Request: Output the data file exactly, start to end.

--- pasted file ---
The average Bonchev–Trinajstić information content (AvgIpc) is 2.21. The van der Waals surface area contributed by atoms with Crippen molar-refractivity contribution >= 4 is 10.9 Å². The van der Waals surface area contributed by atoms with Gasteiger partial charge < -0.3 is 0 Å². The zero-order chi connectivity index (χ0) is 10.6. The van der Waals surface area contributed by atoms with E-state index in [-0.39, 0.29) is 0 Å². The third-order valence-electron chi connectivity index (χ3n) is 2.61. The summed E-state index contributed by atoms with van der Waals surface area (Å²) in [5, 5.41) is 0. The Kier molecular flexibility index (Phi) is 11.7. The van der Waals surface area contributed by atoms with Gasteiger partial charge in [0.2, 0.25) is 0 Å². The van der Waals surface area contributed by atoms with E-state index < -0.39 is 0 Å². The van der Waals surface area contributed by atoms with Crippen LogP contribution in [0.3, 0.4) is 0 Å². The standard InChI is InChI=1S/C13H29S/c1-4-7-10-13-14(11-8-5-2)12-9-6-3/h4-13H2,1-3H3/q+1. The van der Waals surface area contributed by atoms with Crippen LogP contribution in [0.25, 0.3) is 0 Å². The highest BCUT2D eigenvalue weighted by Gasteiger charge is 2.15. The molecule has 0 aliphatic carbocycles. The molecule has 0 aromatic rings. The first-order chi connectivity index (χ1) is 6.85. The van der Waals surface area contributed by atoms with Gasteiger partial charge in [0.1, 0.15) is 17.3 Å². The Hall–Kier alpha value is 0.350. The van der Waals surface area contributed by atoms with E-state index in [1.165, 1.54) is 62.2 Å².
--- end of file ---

The average Bonchev–Trinajstić information content (AvgIpc) is 2.21. The van der Waals surface area contributed by atoms with Crippen molar-refractivity contribution >= 4 is 10.9 Å². The van der Waals surface area contributed by atoms with Gasteiger partial charge < -0.3 is 0 Å². The zero-order chi connectivity index (χ0) is 10.6. The van der Waals surface area contributed by atoms with E-state index in [-0.39, 0.29) is 0 Å². The third-order valence-electron chi connectivity index (χ3n) is 2.61. The summed E-state index contributed by atoms with van der Waals surface area (Å²) in [5, 5.41) is 0. The Kier molecular flexibility index (Phi) is 11.7. The van der Waals surface area contributed by atoms with Gasteiger partial charge in [0.2, 0.25) is 0 Å². The van der Waals surface area contributed by atoms with E-state index < -0.39 is 0 Å². The van der Waals surface area contributed by atoms with Crippen LogP contribution in [0.3, 0.4) is 0 Å². The standard InChI is InChI=1S/C13H29S/c1-4-7-10-13-14(11-8-5-2)12-9-6-3/h4-13H2,1-3H3/q+1. The van der Waals surface area contributed by atoms with Crippen LogP contribution in [0.25, 0.3) is 0 Å². The highest BCUT2D eigenvalue weighted by Gasteiger charge is 2.15. The molecule has 0 aliphatic carbocycles. The molecule has 0 aromatic rings. The first-order chi connectivity index (χ1) is 6.85. The van der Waals surface area contributed by atoms with Gasteiger partial charge in [0.1, 0.15) is 17.3 Å². The Hall–Kier alpha value is 0.350. The van der Waals surface area contributed by atoms with E-state index in [1.165, 1.54) is 62.2 Å².